Reading letters from dear friends is an amazing thing. It's like seeing a side of that person that you never get to see. Your writing/typing dialogue is not the same as your conversational dialogue (except mine. mine totally is. very schizo and kinda dumb.), and in writing, you get to say things exactly the way you want. Add to that the letter being from a friend from your past, and what you get is a flood of emotions. Add to THAT that the letter itself is old, and you have good, old-fashioned nostalgia.
I have a file cabinet in my bedroom, the contents being every important document I've ever wanted to keep. One file contains every phone list I've ever had (from camps, churches, school, what-have-you), and another has every card and letter and note that has been given to me by friends and family that have been important enough to keep. Now, I'm not a packrat. I toss things after a while, and a lot of times cards get thrown out. Not that I don't love them, but in 20 years, I'm not going to remember half of the random people that gave me valentines in 1999.
But the good ones, I keep, and last night, they came out. Understand, I am a very nostalgic person, and have often struggled with feeling guilty about not keeping up with people, even though I know they didn't keep up with me either. Even my very closest friends don't hear from me that much. Ask Jo. (I love you, though.) So opening this folder last night was...wierd. There were quite a few birthday cards and Christmas cards, tossable except for the fact that they were funny or from a dear friend. There were definitely some that I tossed immediately (need to check this thing more often). And there were a couple of long letters from various people. An amazing letter from my brother to me while I was in Colorado in 2000, telling me how proud he was of me. A letter from my friend Tysen apologizing for being an ass to me for an entire year and asking for forgiveness (I did). A letter from Jo wrote in college to our entire circle of friends telling us each how special we were to her (I think she may have been drunk). (Just kidding. It was an amazing letter, and I re-read it three times.)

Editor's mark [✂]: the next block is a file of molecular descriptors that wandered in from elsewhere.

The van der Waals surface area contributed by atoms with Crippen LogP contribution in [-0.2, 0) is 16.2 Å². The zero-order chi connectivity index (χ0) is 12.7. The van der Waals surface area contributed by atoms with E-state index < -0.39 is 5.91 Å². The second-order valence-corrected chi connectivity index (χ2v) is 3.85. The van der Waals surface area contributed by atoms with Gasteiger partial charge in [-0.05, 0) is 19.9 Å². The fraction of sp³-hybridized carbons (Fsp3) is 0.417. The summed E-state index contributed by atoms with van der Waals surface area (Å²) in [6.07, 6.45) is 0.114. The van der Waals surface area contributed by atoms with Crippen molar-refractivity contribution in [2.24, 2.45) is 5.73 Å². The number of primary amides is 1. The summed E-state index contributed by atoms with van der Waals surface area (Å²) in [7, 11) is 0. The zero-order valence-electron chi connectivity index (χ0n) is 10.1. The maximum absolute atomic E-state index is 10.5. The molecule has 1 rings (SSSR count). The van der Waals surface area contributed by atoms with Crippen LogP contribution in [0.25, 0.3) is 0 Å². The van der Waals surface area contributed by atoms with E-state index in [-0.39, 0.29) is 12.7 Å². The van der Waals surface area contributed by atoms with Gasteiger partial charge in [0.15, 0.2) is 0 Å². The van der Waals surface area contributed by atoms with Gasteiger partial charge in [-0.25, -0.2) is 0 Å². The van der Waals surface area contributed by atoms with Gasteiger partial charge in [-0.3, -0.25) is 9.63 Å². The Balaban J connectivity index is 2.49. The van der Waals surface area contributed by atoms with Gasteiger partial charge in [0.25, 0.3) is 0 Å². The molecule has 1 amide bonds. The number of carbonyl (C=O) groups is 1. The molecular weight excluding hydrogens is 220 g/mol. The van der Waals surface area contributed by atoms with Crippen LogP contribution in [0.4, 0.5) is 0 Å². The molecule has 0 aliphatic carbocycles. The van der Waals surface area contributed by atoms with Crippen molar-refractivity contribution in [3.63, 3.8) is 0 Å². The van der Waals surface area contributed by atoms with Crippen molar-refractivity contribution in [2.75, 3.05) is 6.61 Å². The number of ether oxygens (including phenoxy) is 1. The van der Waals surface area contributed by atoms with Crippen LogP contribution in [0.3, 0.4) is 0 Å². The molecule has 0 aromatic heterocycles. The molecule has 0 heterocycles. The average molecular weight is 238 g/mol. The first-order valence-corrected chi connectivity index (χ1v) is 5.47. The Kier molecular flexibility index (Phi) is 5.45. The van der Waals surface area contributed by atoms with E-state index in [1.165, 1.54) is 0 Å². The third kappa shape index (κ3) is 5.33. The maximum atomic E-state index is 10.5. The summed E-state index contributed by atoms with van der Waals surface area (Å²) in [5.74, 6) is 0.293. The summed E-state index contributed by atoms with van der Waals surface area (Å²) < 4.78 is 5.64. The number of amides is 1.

And then I ran across some cards from a couple of friends that I made in Colorado named Kate and Chris. These two were the most amazing people, and despite my meager efforts, I lost touch not long after I got back to Georgia. I think more than any other people, I regret losing these guys the most. So what do I do? I dig through my phone lists and (finally) find an old number of hers. I grab my crappy cell phone and dial, totally expecting that in eight years, she's probably left her parents house. So when the lady answers and I tell her I'm looking for Kate, she of course says that Kate doesn't live here anymore because she's married, etc. So I tell her, "well, we were friends in Colorado, so if she feels like calling me back, tell her it's Video Pat." "VIDEO PAT!! I REMEMBER YOU!!" Very good feeling. (oh, right. video pat because i was the camp video tech for the summer. i basically made a 30-minute movie every week.) We talked for a few minutes, and she tells me how to find them on the interweb (facebook of course), and says that she'd give her the message tomorrow (today). So, I'm waiting for the phone to ring.
The moral of the story is, well, a) don't start reading a bunch of letters when you are trying to clean your room because it takes too long and then you don't finish. And 2)...well, i guess, keep up with people that are important. It's easier to call after one month than it is to call after eight years.